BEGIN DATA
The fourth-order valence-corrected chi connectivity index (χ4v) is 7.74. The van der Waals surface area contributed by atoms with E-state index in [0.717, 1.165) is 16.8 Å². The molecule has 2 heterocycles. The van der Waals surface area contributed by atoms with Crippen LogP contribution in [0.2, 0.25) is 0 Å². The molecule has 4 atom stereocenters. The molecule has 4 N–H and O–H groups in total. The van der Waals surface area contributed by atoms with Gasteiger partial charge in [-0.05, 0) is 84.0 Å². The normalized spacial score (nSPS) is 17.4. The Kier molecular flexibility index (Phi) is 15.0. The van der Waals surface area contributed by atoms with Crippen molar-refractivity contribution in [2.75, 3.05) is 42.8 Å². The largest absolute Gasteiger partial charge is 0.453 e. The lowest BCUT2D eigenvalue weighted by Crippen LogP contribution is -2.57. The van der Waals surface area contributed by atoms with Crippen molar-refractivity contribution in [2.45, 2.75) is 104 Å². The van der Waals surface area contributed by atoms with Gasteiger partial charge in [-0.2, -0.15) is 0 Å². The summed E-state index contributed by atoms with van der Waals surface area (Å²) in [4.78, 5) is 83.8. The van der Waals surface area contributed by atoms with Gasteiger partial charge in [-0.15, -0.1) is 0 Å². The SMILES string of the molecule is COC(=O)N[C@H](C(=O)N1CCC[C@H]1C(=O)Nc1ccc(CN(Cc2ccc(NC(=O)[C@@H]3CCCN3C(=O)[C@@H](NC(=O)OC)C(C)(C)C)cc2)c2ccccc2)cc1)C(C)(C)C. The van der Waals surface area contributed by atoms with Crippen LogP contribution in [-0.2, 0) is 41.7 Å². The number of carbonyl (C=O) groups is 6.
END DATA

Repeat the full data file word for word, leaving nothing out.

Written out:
The fourth-order valence-corrected chi connectivity index (χ4v) is 7.74. The van der Waals surface area contributed by atoms with E-state index in [0.717, 1.165) is 16.8 Å². The molecule has 2 heterocycles. The van der Waals surface area contributed by atoms with Crippen LogP contribution in [0.2, 0.25) is 0 Å². The molecule has 4 atom stereocenters. The molecule has 4 N–H and O–H groups in total. The van der Waals surface area contributed by atoms with Gasteiger partial charge in [-0.05, 0) is 84.0 Å². The normalized spacial score (nSPS) is 17.4. The Kier molecular flexibility index (Phi) is 15.0. The van der Waals surface area contributed by atoms with Crippen molar-refractivity contribution in [2.75, 3.05) is 42.8 Å². The largest absolute Gasteiger partial charge is 0.453 e. The lowest BCUT2D eigenvalue weighted by Crippen LogP contribution is -2.57. The van der Waals surface area contributed by atoms with Crippen molar-refractivity contribution in [2.45, 2.75) is 104 Å². The van der Waals surface area contributed by atoms with Gasteiger partial charge in [-0.2, -0.15) is 0 Å². The summed E-state index contributed by atoms with van der Waals surface area (Å²) in [4.78, 5) is 83.8. The van der Waals surface area contributed by atoms with Gasteiger partial charge in [-0.15, -0.1) is 0 Å². The SMILES string of the molecule is COC(=O)N[C@H](C(=O)N1CCC[C@H]1C(=O)Nc1ccc(CN(Cc2ccc(NC(=O)[C@@H]3CCCN3C(=O)[C@@H](NC(=O)OC)C(C)(C)C)cc2)c2ccccc2)cc1)C(C)(C)C. The van der Waals surface area contributed by atoms with Crippen LogP contribution in [-0.2, 0) is 41.7 Å². The number of carbonyl (C=O) groups is 6.